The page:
Donskoye Cemetery

From Wikipedia, the free encyclopedia
Jump to navigation Jump to search

Coordinates: 55°42′44″N 37°36′08″E / 55.712144°N 37.602275°E / 55.712144; 37.602275

For the 18th-century and 19th-century burials, see Donskoy Monastery.
Entrance to the cemetery

The New Donskoy Cemetery (Новое Донское кладбище) is a 20th-century necropolis sprawling to the south from the Donskoy Monastery in the south-west of Central Moscow. It has been closed for new burials since the 1980s.


The cemetery outside the monastery walls was established in 1910, when there was no more place for new burials inside the medieval monastery. The speaker of the first Russian parliament, Sergey Muromtsev, was among the first notables to be interred there. Maria Gartung, the daughter of Alexander Pushkin who served for Leo Tolstoy as a model for Anna Karenina, was buried in 1919.[1]

After the Russian Revolution, scores of Soviet soldiers killed during the Battle of Moscow and people executed by NKVD were secretly buried at the Donskoy Cemetery. It is believed that the mass graves from the era contain the remains of Mikhail Tukhachevsky, Pyotr Krasnov, Vsevolod Meyerhold,[1] Isaac Babel, and other victims of Stalin's regime. The remains of painter Valentin Serov, composer Sergei Taneyev, and poet Vladimir Mayakovsky were exhumed and transferred to the more prestigious Novodevichy Cemetery.

In 1927 the former church of St. Seraphim was rebuilt to become the first crematorium in Moscow. Most of the mortal remains buried at the New Donskoy Cemetery are therefore interred in urns. The church featured extended vaults which seemed suitable to accommodate the technical equipment for the cremation of bodies. The new crematorium was opened in October 1927 and most of the individuals buried in the Kremlin Wall Necropolis were cremated here. Until the mid-1970s the Donskoy crematorium remained the only one of its kind in Moscow.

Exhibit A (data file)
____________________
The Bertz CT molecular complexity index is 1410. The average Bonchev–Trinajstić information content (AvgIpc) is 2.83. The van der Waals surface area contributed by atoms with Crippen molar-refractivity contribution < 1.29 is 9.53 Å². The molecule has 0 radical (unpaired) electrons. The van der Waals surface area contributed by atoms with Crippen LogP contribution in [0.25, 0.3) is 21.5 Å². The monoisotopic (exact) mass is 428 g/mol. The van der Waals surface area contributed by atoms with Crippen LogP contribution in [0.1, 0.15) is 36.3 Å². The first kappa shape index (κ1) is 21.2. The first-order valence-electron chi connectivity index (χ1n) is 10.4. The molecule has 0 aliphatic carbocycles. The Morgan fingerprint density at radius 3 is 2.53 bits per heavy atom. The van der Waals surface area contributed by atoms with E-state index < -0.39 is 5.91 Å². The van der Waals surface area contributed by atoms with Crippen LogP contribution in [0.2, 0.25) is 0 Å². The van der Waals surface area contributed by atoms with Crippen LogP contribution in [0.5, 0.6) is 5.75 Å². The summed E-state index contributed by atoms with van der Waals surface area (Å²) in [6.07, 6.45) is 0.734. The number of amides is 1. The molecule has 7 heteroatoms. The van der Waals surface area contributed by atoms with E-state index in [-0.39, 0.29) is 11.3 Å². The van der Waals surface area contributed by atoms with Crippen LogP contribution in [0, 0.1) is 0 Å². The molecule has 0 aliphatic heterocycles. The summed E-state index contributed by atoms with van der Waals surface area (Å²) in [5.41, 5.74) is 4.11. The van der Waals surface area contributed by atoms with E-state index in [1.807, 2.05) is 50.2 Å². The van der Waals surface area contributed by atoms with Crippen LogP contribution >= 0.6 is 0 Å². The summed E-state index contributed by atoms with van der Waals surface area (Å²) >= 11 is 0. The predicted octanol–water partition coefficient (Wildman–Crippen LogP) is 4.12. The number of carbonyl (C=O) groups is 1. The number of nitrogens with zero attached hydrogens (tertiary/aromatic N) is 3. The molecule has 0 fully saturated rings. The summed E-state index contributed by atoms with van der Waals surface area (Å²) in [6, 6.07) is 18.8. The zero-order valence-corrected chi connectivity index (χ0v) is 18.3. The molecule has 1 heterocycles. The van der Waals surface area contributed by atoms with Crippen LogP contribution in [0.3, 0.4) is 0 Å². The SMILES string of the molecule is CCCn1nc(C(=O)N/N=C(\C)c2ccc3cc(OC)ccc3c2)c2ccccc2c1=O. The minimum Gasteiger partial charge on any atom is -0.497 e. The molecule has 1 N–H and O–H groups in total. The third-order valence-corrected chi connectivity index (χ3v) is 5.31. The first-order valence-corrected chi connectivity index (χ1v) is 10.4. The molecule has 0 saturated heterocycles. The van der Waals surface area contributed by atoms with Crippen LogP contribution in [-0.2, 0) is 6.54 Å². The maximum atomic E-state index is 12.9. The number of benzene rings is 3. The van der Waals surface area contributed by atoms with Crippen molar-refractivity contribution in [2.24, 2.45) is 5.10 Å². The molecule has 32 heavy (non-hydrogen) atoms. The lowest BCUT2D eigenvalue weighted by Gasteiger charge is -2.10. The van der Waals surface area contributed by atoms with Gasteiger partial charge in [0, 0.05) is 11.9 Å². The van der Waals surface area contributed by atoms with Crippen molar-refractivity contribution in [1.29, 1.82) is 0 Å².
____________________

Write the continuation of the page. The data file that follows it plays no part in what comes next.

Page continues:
"Common Grave Number 1"[edit]

In 1930, Bolshevik authorities dug a large pit in the east portion of the cemetery to act as a common grave for the cremated ashes of executed political prisoners from Joseph Stalin's Great Purge; the site was intentionally chosen for its isolation from normal burial sites due to its "shameful" history as Eastern Orthodox consecrated ground during the Tsarist era, which the Soviets had revoked as part of their general persecution of religion in the USSR. The ashes of numerous executed prisoners, both common and high-ranking—including notorious figures such as Nikolai Yezhov, Mikhail Tukhachevsky, Grigory Kulik, Pavel Alexandrovich Alexandrov etc. — were unceremoniously dumped here until the grave was filled and closed in 1942. The pit currently bears two markers, one erected during the Soviet era and simply reading "Common Grave Number One: Unclaimed Ashes from 1930-42." while the other was erected after 1989 and reads "Here lie the remains of the innocent victims of political repressions in 1930-42 who were shot. To their eternal memory."[2]

Notable burials[edit]

The Orthodox church of St. Anna of Kashin was used by the Soviets as the first crematorium in the country.

Supposed secret burials[edit]


  1. ^ a b
  2. ^ Brooke, Caroline. Moscow: A Cultural History. Oxford University Press, Sep 18, 2006. p.163-4.

External links[edit]